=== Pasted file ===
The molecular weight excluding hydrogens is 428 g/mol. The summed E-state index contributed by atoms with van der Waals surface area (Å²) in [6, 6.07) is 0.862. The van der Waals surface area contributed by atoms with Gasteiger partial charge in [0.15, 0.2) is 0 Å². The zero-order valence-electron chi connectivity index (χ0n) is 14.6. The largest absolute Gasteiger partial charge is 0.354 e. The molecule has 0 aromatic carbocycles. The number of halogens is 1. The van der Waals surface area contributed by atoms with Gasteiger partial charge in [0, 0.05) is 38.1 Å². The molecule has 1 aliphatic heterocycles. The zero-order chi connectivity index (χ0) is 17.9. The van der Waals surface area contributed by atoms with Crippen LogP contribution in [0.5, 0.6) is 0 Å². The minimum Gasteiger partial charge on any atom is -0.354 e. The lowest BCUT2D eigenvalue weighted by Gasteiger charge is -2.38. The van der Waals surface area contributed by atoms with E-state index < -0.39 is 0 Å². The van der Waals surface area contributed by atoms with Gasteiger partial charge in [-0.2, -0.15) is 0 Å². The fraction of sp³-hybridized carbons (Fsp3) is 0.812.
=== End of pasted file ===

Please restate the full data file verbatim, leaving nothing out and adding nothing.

The molecular weight excluding hydrogens is 428 g/mol. The summed E-state index contributed by atoms with van der Waals surface area (Å²) in [6, 6.07) is 0.862. The van der Waals surface area contributed by atoms with Gasteiger partial charge in [0.15, 0.2) is 0 Å². The zero-order valence-electron chi connectivity index (χ0n) is 14.6. The largest absolute Gasteiger partial charge is 0.354 e. The molecule has 0 aromatic carbocycles. The number of halogens is 1. The van der Waals surface area contributed by atoms with Gasteiger partial charge in [0, 0.05) is 38.1 Å². The molecule has 1 aliphatic heterocycles. The zero-order chi connectivity index (χ0) is 17.9. The van der Waals surface area contributed by atoms with Crippen LogP contribution in [0.5, 0.6) is 0 Å². The minimum Gasteiger partial charge on any atom is -0.354 e. The lowest BCUT2D eigenvalue weighted by Gasteiger charge is -2.38. The van der Waals surface area contributed by atoms with E-state index < -0.39 is 0 Å². The van der Waals surface area contributed by atoms with Gasteiger partial charge in [-0.2, -0.15) is 0 Å². The fraction of sp³-hybridized carbons (Fsp3) is 0.812.